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S alads are usually pretty ubiquitous at any summer barbecue -- you have to have at least one green thing amongst the sea of meat right? But they are rarely the star of the show and are frequently left to be piled into a large bowl and smothered with some sort of dressing. There is no reason this should be the case, because as it turns out, salad greens are even better when grilled.
“Grilled salads are great because they show vegetarians that they can still eat like a meat eater,” says Chef Joseph “JJ” Johnson of New York's Minton’s in Harlem “You can really push the boundaries of what people consider to be a salad when you grill the greens and push those flavors.”
Adding grilled greens to vegetable salads can also play off of other summer vegetables like tomatoes, corn, and squash. “The smoke and char on the greens works with the sweetness and texture of other vegetables you would normally grill like zucchini and bell peppers,” he adds.
Grilling greens is easier than you think. Just follow guidelines below and you’ll be grilling up impressive salads in no time.
Chef Jeremy Fox, owner of Rustic Canyon in Santa Monica, California says that grilling salads should start with a green that works with what other vegetables are in season. “When you’re creating the salad start at the market and see what’s available,” he says.
The structure of the green also matters. Fox recommends going with greens with tighter heads like romaine, radicchio, and endive. Since the greens are tightly packed they’re less likely to fall apart during grilling and will retain some of their crispness. “You can grill any greens but these greens will keep their texture,” he says.
“I like to grill collard greens because they get a nice smoky flavor and they have a pleasant bitterness to them,” Johnson adds. He also likes to grill bok choy and butter lettuce because the grill quickly imparts a nice smoky flavor.
Pick the other elements wisely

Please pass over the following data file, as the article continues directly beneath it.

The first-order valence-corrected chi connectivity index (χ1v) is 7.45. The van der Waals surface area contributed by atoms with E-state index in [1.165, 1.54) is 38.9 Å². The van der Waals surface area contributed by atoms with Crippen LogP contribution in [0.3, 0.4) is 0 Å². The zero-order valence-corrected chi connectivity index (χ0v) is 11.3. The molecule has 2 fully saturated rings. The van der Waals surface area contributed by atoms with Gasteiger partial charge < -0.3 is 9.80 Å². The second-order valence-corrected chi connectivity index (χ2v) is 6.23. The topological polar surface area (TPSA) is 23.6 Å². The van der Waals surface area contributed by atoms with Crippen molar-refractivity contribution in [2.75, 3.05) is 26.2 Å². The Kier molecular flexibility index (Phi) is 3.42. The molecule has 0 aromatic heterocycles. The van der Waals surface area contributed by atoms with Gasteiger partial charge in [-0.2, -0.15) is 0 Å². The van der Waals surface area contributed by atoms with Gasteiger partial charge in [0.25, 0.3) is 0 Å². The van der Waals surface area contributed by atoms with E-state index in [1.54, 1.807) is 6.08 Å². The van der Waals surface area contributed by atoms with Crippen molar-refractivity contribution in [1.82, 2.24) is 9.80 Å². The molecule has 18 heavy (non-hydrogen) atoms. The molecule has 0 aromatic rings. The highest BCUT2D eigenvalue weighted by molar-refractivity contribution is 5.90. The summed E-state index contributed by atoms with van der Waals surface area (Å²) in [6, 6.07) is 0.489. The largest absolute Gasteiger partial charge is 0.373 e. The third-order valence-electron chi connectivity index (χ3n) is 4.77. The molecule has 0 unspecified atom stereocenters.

Both Fox and Johnson agree that cooks should think about how the other components of the salad will play off of the smoky, charred flavor.
“If I were building a salad with grilled greens for my restaurant, I would be thinking about how spice, citrus, and smoke and play with those things,” Johnson says. “I would grill bok choy or collards and add some corn and chili oil or something like that.”
Fox says that sweetness is an important component of a grilled salad since there’s char and bitterness already present. “I would also think about acid like a vinegar or a citrus flavor to cut through some of that bitterness,” he adds.
A creamy dressing or a crunchy element like nuts or seeds are also a great compliment to grilled greens.
Pay attention to the grill
So you’ve got your greens and the other ingredients for your salad and it’s time to grill. Now what?
“First make sure that you have everything you need and have it prepped,” Fox says. “You want to be able to put your salad together ASAP after you grill the greens.”
Lightly brushing the greens with enough oil to conduct heat is crucial. Add some salt and pepper to the greens before they go on the grill and keep an eye on them so they don’t get too much char. Also, monitor the heat. “You don’t want too high of a heat because it’ll get too bitter,” Fox explains. “Leave the greens just long enough to impart flavor and soften it up.”
Johnson likes to leave hearty, stemmed greens like collards dry when he’s grilling them so their natural oils come out. And go ahead and keep the stem on. “Keeping the stems on helps you grill them easier,” he says. Whole heads of radicchio or endive can be grilled whole and then chopped for a less messy grilling situation too.
Dress it (or don't), then serve it
One of the best parts about having a grilled salad is that you don’t have to serve it ice cold. “The flavors work better when you serve it warm,” Fox says.
The salad can be dressed right before bringing it to the table and a protein like chicken or shrimp can be added to take it from side dish to main dish.
Grilled greens are a great way to add a smoky flavor to your favorite summer salads. Experiment with your favorite greens and remember that even if they get too charred it’s OK. “Have fun and if it’s not perfect that’s fine,” Fox says. “You’re cooking for your friends and family and if you mess up they’ll still love you. Hopefully."
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Korsha Wilson is a food writer, graduate of the Culinary Institute of America, ex-restaurant worker, and an ex-cheesemaker. She is the founder of A Hungry Society, a podcast dedicated to creating a more inclusive food world. If you want to see her geek out, ask her about the role of restaurants in modern society or "real" crab cakes -- she grew up in Maryland.
Photographer: Cole Saladino Food Stylist: Jen Beauchesne